from The American Heritage® Dictionary of the English Language, 4th Edition
- adj. Moving or directed toward the shore: an onshore wind.
- adj. Located on the shore: an onshore beacon; an onshore patrol.
- adv. Toward the shore: The wind shifted onshore.
from Wiktionary, Creative Commons Attribution/Share-Alike License
- adj. moving from the sea towards the land
- adj. positioned on or near the shore
- adv. from the sea towards the land
- v. To relocate production, services or jobs to lower-cost locations in the same country.
from the GNU version of the Collaborative International Dictionary of English
- prep. on land; to the shore.
- adj. coming from the sea toward the land; -- of winds and weather. Opposed to
- adj. On the edge of the land; near the shoreline.
- n. See under On.
from The Century Dictionary and Cyclopedia
- Toward the land: as, the wind blew onshore.
- Being on or moving toward the land: as, an onshore wind.
from WordNet 3.0 Copyright 2006 by Princeton University. All rights reserved.
- adj. (of winds) coming from the sea toward the land
- adj. on the edge of the land
- adv. on or toward the land
Sorry, no etymologies found.
Because the winds aren't that strong overall but the good news is we'll start to see this begin to pull out a little bit by tomorrow and we'll get more what we call the onshore flow when the winds come in off the ocean and so of course that brings in some more moisture and higher humidity.
The people with high levels of organizational and management skill will always remain onshore (or, at least, in developed countries), and will always be worth many multiples of the offshore programmers.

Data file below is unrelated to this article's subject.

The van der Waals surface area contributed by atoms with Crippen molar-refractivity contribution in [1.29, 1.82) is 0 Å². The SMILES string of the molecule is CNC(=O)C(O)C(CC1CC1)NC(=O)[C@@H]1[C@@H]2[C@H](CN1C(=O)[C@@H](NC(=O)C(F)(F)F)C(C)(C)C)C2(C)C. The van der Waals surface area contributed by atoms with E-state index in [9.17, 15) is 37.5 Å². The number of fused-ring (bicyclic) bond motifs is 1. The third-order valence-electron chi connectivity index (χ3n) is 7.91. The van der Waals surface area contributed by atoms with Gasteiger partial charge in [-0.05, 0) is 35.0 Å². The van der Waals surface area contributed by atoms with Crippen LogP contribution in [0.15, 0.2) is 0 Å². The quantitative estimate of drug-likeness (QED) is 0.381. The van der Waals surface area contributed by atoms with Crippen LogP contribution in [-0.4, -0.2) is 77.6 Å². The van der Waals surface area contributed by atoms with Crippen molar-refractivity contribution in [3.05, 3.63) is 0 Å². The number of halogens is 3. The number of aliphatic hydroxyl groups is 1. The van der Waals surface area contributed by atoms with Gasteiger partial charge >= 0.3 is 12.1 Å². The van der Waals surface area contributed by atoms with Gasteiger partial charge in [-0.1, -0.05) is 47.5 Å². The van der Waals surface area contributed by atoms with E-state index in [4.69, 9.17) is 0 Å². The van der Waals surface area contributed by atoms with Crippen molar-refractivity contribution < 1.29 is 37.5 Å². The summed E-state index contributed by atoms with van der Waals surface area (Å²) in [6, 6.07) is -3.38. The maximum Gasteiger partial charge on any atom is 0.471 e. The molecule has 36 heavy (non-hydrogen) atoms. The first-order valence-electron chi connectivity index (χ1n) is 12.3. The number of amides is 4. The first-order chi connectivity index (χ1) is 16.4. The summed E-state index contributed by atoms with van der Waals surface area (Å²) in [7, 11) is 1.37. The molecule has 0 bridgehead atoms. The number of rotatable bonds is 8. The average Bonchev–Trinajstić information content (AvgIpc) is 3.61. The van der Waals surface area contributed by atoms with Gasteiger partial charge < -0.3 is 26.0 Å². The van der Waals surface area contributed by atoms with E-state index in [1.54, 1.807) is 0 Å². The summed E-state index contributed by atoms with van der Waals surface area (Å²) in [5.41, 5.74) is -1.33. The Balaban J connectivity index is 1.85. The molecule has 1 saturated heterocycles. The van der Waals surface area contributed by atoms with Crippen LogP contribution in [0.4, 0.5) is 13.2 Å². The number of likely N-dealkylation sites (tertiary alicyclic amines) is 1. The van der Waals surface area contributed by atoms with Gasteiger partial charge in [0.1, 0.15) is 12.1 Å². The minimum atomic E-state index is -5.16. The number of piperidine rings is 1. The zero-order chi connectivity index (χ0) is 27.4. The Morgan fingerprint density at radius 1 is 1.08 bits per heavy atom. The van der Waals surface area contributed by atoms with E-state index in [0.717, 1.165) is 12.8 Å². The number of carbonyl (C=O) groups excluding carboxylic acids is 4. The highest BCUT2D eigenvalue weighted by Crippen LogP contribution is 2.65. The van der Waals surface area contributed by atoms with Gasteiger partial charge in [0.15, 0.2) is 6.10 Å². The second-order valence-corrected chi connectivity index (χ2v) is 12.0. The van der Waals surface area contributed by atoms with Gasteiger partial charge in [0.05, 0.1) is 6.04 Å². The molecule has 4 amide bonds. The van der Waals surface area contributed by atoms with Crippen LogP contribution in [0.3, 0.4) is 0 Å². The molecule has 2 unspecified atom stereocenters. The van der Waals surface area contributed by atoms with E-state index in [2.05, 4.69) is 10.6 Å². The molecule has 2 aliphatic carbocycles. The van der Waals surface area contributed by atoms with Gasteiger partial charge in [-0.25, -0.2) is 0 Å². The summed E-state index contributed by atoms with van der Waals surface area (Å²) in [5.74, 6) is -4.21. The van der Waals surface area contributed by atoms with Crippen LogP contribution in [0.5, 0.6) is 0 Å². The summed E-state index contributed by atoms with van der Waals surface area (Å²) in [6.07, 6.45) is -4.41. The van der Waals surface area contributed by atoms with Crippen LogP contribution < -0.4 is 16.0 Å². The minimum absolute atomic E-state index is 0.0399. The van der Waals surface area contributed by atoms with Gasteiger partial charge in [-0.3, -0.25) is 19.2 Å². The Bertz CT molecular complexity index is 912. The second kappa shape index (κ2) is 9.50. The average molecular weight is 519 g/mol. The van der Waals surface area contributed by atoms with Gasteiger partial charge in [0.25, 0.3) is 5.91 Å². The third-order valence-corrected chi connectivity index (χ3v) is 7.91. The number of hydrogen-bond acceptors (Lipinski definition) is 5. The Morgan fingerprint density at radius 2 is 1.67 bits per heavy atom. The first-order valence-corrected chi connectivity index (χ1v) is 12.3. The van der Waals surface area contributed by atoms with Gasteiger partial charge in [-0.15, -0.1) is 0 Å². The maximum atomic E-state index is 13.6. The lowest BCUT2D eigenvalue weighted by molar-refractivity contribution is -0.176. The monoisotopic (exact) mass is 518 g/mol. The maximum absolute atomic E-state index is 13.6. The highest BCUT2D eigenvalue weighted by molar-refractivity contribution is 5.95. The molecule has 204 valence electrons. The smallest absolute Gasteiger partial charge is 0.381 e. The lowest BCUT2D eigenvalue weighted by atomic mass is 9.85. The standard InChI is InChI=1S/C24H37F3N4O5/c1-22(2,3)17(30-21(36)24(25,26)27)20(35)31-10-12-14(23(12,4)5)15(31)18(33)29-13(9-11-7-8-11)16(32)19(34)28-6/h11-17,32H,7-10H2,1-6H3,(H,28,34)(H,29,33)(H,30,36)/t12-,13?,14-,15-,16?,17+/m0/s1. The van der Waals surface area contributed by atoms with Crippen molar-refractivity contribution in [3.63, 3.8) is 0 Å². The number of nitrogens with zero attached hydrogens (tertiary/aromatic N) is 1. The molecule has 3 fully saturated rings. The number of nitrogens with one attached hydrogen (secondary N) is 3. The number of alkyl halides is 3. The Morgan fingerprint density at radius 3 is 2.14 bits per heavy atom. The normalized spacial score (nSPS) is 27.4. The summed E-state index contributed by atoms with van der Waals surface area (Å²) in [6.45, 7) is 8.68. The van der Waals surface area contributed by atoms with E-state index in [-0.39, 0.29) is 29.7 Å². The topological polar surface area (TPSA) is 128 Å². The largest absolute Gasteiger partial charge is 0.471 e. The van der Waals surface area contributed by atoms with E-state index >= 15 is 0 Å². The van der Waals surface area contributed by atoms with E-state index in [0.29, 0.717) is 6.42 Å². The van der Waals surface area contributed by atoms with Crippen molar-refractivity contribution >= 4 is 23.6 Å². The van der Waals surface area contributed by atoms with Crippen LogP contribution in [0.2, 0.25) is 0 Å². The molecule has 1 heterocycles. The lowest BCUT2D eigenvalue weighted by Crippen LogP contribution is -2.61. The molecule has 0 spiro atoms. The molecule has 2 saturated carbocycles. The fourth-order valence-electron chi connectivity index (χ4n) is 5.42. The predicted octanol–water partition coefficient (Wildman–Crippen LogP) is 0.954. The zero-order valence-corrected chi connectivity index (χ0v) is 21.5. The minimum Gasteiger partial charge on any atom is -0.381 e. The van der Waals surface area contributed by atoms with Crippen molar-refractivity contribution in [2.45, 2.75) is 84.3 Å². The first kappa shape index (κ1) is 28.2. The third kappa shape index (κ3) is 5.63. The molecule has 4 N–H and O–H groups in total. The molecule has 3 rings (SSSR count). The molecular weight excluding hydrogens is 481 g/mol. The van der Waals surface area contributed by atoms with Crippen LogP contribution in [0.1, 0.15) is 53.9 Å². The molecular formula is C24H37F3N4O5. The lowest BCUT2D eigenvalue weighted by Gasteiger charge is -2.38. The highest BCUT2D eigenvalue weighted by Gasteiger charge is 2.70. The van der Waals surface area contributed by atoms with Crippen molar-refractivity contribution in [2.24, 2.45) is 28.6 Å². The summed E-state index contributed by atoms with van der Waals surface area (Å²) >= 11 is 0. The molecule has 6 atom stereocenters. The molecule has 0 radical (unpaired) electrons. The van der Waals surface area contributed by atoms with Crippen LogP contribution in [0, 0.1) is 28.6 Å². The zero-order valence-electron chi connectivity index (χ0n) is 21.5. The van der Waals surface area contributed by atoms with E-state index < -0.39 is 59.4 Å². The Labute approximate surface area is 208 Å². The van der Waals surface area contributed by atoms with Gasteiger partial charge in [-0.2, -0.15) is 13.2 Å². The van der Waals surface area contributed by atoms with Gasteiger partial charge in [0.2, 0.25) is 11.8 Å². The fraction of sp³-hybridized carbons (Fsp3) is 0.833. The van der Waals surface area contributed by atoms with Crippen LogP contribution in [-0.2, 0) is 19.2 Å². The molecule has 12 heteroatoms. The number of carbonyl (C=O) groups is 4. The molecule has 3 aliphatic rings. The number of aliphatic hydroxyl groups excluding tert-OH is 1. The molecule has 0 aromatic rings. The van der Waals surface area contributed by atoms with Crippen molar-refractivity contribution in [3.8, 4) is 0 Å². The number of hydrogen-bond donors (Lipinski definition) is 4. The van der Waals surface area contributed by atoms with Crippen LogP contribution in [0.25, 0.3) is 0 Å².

Three hours south of Lima, the 120-room hotel is just onshore from the Ballestas Islands, a spectacular ecological sanctuary for sea lions and penguins.
The deal marks the first major investment by a Chinese state-run company in onshore energy reserves in the U.S.
(Speaking of the Hamptons, I should point out that in 1942, four Nazi agents managed to sneak onshore from a German submarine at Amagansett, Long Island.)
The same drawbacks apply to the huge increase in onshore turbines, covering thousands of square miles of countryside.
We have flexibility to not fund things if we need to and there is a very strong good creative tension right now occurring between that very subject of offshore longer dated activity versus shorter term onshore activity.
Similarly, the cost of short term onshore funding has increased in recent weeks and we are also experiencing increased costs in retail deposits.
The forwards market is dominated by foreign banks such as HSBC Holdings PLC and Standard Chartered PLC, and any domestic operations of Chinese banks or Chinese companies—so-called onshore entities—are prohibited from participating.
I suppose the US (or Taiwan) could always enact confiscatory tariffs and force all the businesses to remain onshore.